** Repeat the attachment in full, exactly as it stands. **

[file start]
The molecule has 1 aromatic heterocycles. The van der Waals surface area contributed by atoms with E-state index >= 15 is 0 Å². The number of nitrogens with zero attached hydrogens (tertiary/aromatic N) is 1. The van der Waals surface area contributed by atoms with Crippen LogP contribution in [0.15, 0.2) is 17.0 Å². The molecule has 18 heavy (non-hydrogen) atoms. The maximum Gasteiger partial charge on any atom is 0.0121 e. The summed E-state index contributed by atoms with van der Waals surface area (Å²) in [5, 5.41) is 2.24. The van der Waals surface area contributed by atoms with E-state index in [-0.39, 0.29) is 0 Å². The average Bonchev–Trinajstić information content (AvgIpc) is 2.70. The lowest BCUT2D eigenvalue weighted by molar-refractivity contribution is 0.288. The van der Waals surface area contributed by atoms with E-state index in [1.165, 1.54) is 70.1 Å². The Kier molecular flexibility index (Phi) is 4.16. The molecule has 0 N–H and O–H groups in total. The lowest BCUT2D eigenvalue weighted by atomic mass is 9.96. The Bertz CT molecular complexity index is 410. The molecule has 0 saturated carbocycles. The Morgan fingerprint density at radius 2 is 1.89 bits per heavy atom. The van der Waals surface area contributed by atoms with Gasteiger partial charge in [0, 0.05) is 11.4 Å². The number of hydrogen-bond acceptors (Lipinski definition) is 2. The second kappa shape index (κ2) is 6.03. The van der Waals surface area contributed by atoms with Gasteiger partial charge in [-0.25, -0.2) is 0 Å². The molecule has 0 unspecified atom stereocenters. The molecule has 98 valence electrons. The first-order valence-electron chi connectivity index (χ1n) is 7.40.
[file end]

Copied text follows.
The molecule has 1 aromatic heterocycles. The van der Waals surface area contributed by atoms with E-state index >= 15 is 0 Å². The number of nitrogens with zero attached hydrogens (tertiary/aromatic N) is 1. The van der Waals surface area contributed by atoms with Crippen LogP contribution in [0.15, 0.2) is 17.0 Å². The molecule has 18 heavy (non-hydrogen) atoms. The maximum Gasteiger partial charge on any atom is 0.0121 e. The summed E-state index contributed by atoms with van der Waals surface area (Å²) in [5, 5.41) is 2.24. The van der Waals surface area contributed by atoms with E-state index in [-0.39, 0.29) is 0 Å². The average Bonchev–Trinajstić information content (AvgIpc) is 2.70. The lowest BCUT2D eigenvalue weighted by molar-refractivity contribution is 0.288. The van der Waals surface area contributed by atoms with E-state index in [1.165, 1.54) is 70.1 Å². The Kier molecular flexibility index (Phi) is 4.16. The molecule has 0 N–H and O–H groups in total. The lowest BCUT2D eigenvalue weighted by atomic mass is 9.96. The Bertz CT molecular complexity index is 410. The molecule has 0 saturated carbocycles. The Morgan fingerprint density at radius 2 is 1.89 bits per heavy atom. The van der Waals surface area contributed by atoms with Gasteiger partial charge in [0, 0.05) is 11.4 Å². The number of hydrogen-bond acceptors (Lipinski definition) is 2. The second kappa shape index (κ2) is 6.03. The van der Waals surface area contributed by atoms with Gasteiger partial charge in [-0.25, -0.2) is 0 Å². The molecule has 0 unspecified atom stereocenters. The molecule has 98 valence electrons. The first-order valence-electron chi connectivity index (χ1n) is 7.40.